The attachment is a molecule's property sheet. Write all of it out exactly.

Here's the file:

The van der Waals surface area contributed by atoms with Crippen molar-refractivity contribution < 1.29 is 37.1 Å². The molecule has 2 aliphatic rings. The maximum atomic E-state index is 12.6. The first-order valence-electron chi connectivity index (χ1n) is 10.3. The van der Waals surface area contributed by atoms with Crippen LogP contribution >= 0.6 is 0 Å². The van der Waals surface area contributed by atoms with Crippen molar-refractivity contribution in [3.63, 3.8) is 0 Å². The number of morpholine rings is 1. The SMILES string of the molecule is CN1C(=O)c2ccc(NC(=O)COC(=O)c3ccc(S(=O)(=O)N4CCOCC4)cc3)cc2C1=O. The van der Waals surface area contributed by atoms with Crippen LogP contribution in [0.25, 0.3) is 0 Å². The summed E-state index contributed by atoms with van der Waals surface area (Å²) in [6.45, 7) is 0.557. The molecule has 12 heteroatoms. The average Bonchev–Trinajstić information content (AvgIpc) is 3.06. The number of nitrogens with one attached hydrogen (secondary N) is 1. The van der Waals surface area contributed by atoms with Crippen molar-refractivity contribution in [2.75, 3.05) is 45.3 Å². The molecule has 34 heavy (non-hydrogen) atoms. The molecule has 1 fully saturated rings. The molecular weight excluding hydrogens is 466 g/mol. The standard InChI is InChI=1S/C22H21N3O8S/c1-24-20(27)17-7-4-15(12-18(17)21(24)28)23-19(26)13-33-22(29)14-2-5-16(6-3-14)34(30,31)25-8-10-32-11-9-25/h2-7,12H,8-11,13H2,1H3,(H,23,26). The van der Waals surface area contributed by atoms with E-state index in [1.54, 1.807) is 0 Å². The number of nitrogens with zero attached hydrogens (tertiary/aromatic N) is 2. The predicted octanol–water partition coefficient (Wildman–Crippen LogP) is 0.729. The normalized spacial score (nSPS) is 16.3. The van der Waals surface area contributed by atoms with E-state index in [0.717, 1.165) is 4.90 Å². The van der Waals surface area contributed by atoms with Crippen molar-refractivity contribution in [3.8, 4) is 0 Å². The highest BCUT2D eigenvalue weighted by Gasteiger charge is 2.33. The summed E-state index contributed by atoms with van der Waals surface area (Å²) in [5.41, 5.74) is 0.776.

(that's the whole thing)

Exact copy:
The van der Waals surface area contributed by atoms with Crippen molar-refractivity contribution < 1.29 is 37.1 Å². The molecule has 2 aliphatic rings. The maximum atomic E-state index is 12.6. The first-order valence-electron chi connectivity index (χ1n) is 10.3. The van der Waals surface area contributed by atoms with Crippen LogP contribution >= 0.6 is 0 Å². The van der Waals surface area contributed by atoms with Crippen molar-refractivity contribution in [3.63, 3.8) is 0 Å². The number of morpholine rings is 1. The SMILES string of the molecule is CN1C(=O)c2ccc(NC(=O)COC(=O)c3ccc(S(=O)(=O)N4CCOCC4)cc3)cc2C1=O. The van der Waals surface area contributed by atoms with Crippen LogP contribution in [0.25, 0.3) is 0 Å². The summed E-state index contributed by atoms with van der Waals surface area (Å²) in [6.45, 7) is 0.557. The molecule has 12 heteroatoms. The average Bonchev–Trinajstić information content (AvgIpc) is 3.06. The number of nitrogens with one attached hydrogen (secondary N) is 1. The van der Waals surface area contributed by atoms with Crippen molar-refractivity contribution in [2.75, 3.05) is 45.3 Å². The molecule has 34 heavy (non-hydrogen) atoms. The molecule has 1 fully saturated rings. The molecular weight excluding hydrogens is 466 g/mol. The standard InChI is InChI=1S/C22H21N3O8S/c1-24-20(27)17-7-4-15(12-18(17)21(24)28)23-19(26)13-33-22(29)14-2-5-16(6-3-14)34(30,31)25-8-10-32-11-9-25/h2-7,12H,8-11,13H2,1H3,(H,23,26). The van der Waals surface area contributed by atoms with E-state index in [1.54, 1.807) is 0 Å². The number of nitrogens with zero attached hydrogens (tertiary/aromatic N) is 2. The predicted octanol–water partition coefficient (Wildman–Crippen LogP) is 0.729. The normalized spacial score (nSPS) is 16.3. The van der Waals surface area contributed by atoms with E-state index in [0.717, 1.165) is 4.90 Å². The van der Waals surface area contributed by atoms with Crippen molar-refractivity contribution in [3.8, 4) is 0 Å². The highest BCUT2D eigenvalue weighted by Gasteiger charge is 2.33. The summed E-state index contributed by atoms with van der Waals surface area (Å²) in [5.41, 5.74) is 0.776.